Vampires. In Chicago.


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I read the first book of the Chicagoland Vampire series when I was in college. Vampire novels aren’t really my thing. I’m more of a werewolf girl. The first one, Some Girls Bite, was good. I liked it. But I couldn’t handle the suspense of my life so I quickly looked up the summary of the last book in the series and discovered SPOILERS. It upset me so much that I couldn’t continue reading the series at the time. It didn’t help that the hero, Ethan, made me want to crawl in a hole and despair of ever finding a man who believed in equality for men and women.

After some tragedy and culture shock issues, I picked up this series again and am trying to read straight through the series. Chloe Neill, the author, has written more of the books and I was surprised by some of the unexpected plot twists. The last book comes out some time next year.

Our story starts with Some Girls Bite, where Merit, our fearless heroine, is attacked on campus and turned into a vampire by Ethan, head of House Cadogan. Vampires came into the public not that long ago so there isn’t the hush hush secrecy that there is in some novels. I like the openness of it. Sometimes it seems impossible to be able for these vampiric worlds to exist without people finding out. This series doesn’t have those obvious issues.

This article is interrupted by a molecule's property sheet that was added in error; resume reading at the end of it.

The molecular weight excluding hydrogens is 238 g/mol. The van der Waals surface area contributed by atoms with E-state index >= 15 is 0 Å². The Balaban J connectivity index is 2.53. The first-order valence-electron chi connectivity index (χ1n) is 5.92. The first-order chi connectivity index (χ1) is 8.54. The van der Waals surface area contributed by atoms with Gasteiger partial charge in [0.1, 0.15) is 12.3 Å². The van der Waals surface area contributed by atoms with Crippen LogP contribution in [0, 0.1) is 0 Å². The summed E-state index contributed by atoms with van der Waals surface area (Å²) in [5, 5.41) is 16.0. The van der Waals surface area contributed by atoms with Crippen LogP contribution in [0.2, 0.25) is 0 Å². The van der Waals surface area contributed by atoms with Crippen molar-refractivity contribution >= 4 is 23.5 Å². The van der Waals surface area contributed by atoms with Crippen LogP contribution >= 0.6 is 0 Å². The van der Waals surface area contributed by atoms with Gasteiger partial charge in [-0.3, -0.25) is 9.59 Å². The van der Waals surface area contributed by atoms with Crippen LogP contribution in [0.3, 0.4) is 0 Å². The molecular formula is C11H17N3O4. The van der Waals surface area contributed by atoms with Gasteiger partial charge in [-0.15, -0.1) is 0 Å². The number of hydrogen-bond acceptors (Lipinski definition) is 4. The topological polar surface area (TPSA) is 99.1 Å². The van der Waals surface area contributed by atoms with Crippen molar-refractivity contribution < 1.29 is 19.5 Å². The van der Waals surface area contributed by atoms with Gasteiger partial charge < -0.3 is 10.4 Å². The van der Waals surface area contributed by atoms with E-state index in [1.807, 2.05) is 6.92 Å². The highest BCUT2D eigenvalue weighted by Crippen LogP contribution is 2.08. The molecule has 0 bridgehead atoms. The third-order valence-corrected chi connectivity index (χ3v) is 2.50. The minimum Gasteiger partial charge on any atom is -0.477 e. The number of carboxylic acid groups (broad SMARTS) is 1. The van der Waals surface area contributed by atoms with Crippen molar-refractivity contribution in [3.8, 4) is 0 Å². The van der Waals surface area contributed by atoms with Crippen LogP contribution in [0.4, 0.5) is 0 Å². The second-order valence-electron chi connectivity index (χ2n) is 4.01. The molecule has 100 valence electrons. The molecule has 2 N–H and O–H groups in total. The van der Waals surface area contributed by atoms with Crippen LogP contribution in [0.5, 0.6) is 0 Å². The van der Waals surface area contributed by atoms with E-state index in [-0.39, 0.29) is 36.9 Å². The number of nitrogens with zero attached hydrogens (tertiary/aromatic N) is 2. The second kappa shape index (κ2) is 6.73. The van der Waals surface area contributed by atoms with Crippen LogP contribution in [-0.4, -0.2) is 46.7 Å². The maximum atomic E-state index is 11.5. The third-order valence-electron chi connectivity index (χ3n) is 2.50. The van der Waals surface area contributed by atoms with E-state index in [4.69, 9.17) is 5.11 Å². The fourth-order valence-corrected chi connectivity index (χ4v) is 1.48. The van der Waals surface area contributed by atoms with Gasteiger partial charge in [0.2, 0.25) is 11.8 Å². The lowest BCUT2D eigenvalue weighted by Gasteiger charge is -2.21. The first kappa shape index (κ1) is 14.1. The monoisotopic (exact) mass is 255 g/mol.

Merit is a what many people would refer to as a “strong female character”. She knows her own mind and isn’t afraid to stand up for herself. She’s also insecure and a bit bitchy. She understands me.

Naturally there is some sort of sexual tension between Merit and Ethan, because what kind of vampire series would it be without an obvious love interest? What you don’t foresee is the on-again-off-again drama of their relationship. Everyone falls in love with Merit (I mean, I’ll be honest, I’M in love with Merit, so I see the appeal), but she always goes back to Ethan. Ethan, in my humble opinion, is a self-righteous prick. Merit’s presence in his life is a stabilizer and he becomes more like a normal person as the series goes on. Their relationship is maybe my least favorite in the series.

Why read it then? I can hear you asking. I’ll tell you. Mallory and Jeff. Mallory is Merit’s best friend. She finds out in the first books that she’s a sorceress. She also finds the love of her life, Catcher, in the first book. She seems super one dimensional. Until the fifth book when she goes all evil on everyone and turns to black magic.Then she becomes this fascinating character who proves that the badass best friend is sometimes literally a badass. Merit and Mallory’s relationship changes a lot and I love it.

Jeff is a were…something. I’m not going to ruin the surprise because you don’t find out until a few books in. He’s my favorite. Probably because he’s not a vampire. He’s the comedic relief, but also the boy wonder and I appreciate him for all he is.

So…moral of the story: This is a good series. But there are elements that are cliche and cheesy. There are chauvinistic parts. There are feminist parts. It’s a mixed bag. But I like it and am glad that I revisited it. The best part is that it takes place in Chicago. The familiar landmarks make it a mini-vacation for me, and thus, irresistible.

 

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